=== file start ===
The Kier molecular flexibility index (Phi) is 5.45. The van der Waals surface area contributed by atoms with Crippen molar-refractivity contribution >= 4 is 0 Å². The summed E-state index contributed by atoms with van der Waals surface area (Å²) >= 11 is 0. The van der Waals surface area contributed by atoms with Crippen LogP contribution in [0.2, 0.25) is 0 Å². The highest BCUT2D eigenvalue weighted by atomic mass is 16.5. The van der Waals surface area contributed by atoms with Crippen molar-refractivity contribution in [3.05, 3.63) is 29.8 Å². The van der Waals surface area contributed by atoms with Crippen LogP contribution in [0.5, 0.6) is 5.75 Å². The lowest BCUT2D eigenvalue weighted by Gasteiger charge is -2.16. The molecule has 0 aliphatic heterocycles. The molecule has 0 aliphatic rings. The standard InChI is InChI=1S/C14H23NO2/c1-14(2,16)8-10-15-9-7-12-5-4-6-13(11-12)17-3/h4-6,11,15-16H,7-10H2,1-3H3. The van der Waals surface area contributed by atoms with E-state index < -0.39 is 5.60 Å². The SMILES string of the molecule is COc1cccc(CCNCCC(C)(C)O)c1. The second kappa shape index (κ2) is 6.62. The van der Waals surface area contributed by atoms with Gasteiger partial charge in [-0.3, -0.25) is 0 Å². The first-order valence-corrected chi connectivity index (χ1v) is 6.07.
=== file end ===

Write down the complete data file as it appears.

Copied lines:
The Kier molecular flexibility index (Phi) is 5.45. The van der Waals surface area contributed by atoms with Crippen molar-refractivity contribution >= 4 is 0 Å². The summed E-state index contributed by atoms with van der Waals surface area (Å²) >= 11 is 0. The van der Waals surface area contributed by atoms with Crippen LogP contribution in [0.2, 0.25) is 0 Å². The highest BCUT2D eigenvalue weighted by atomic mass is 16.5. The van der Waals surface area contributed by atoms with Crippen molar-refractivity contribution in [3.05, 3.63) is 29.8 Å². The van der Waals surface area contributed by atoms with Crippen LogP contribution in [0.5, 0.6) is 5.75 Å². The lowest BCUT2D eigenvalue weighted by Gasteiger charge is -2.16. The molecule has 0 aliphatic heterocycles. The molecule has 0 aliphatic rings. The standard InChI is InChI=1S/C14H23NO2/c1-14(2,16)8-10-15-9-7-12-5-4-6-13(11-12)17-3/h4-6,11,15-16H,7-10H2,1-3H3. The van der Waals surface area contributed by atoms with E-state index < -0.39 is 5.60 Å². The SMILES string of the molecule is COc1cccc(CCNCCC(C)(C)O)c1. The second kappa shape index (κ2) is 6.62. The van der Waals surface area contributed by atoms with Gasteiger partial charge in [-0.3, -0.25) is 0 Å². The first-order valence-corrected chi connectivity index (χ1v) is 6.07.